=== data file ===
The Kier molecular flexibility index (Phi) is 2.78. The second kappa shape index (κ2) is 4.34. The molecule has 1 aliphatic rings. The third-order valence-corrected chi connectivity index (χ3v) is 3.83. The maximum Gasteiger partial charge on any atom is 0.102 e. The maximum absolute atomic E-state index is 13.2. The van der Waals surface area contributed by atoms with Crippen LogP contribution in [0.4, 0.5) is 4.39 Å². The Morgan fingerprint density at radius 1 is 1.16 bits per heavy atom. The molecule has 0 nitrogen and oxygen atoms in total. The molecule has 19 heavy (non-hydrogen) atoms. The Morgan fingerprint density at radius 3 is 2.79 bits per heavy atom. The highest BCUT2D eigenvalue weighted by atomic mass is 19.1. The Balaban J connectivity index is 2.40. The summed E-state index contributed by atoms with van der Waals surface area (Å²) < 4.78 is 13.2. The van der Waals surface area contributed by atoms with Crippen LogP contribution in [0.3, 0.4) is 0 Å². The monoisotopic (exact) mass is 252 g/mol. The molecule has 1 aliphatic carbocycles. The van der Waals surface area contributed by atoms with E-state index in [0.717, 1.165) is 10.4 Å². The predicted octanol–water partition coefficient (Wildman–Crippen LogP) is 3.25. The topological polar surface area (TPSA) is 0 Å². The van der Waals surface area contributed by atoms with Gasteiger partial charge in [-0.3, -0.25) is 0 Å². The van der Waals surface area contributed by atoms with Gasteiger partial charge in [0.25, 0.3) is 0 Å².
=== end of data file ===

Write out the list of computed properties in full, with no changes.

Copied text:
The Kier molecular flexibility index (Phi) is 2.78. The second kappa shape index (κ2) is 4.34. The molecule has 1 aliphatic rings. The third-order valence-corrected chi connectivity index (χ3v) is 3.83. The maximum Gasteiger partial charge on any atom is 0.102 e. The maximum absolute atomic E-state index is 13.2. The van der Waals surface area contributed by atoms with Crippen LogP contribution in [0.4, 0.5) is 4.39 Å². The Morgan fingerprint density at radius 1 is 1.16 bits per heavy atom. The molecule has 0 nitrogen and oxygen atoms in total. The molecule has 19 heavy (non-hydrogen) atoms. The Morgan fingerprint density at radius 3 is 2.79 bits per heavy atom. The highest BCUT2D eigenvalue weighted by atomic mass is 19.1. The Balaban J connectivity index is 2.40. The summed E-state index contributed by atoms with van der Waals surface area (Å²) < 4.78 is 13.2. The van der Waals surface area contributed by atoms with Crippen LogP contribution in [0.3, 0.4) is 0 Å². The monoisotopic (exact) mass is 252 g/mol. The molecule has 1 aliphatic carbocycles. The van der Waals surface area contributed by atoms with E-state index in [0.717, 1.165) is 10.4 Å². The predicted octanol–water partition coefficient (Wildman–Crippen LogP) is 3.25. The topological polar surface area (TPSA) is 0 Å². The van der Waals surface area contributed by atoms with Gasteiger partial charge in [-0.3, -0.25) is 0 Å². The van der Waals surface area contributed by atoms with Gasteiger partial charge in [0.25, 0.3) is 0 Å².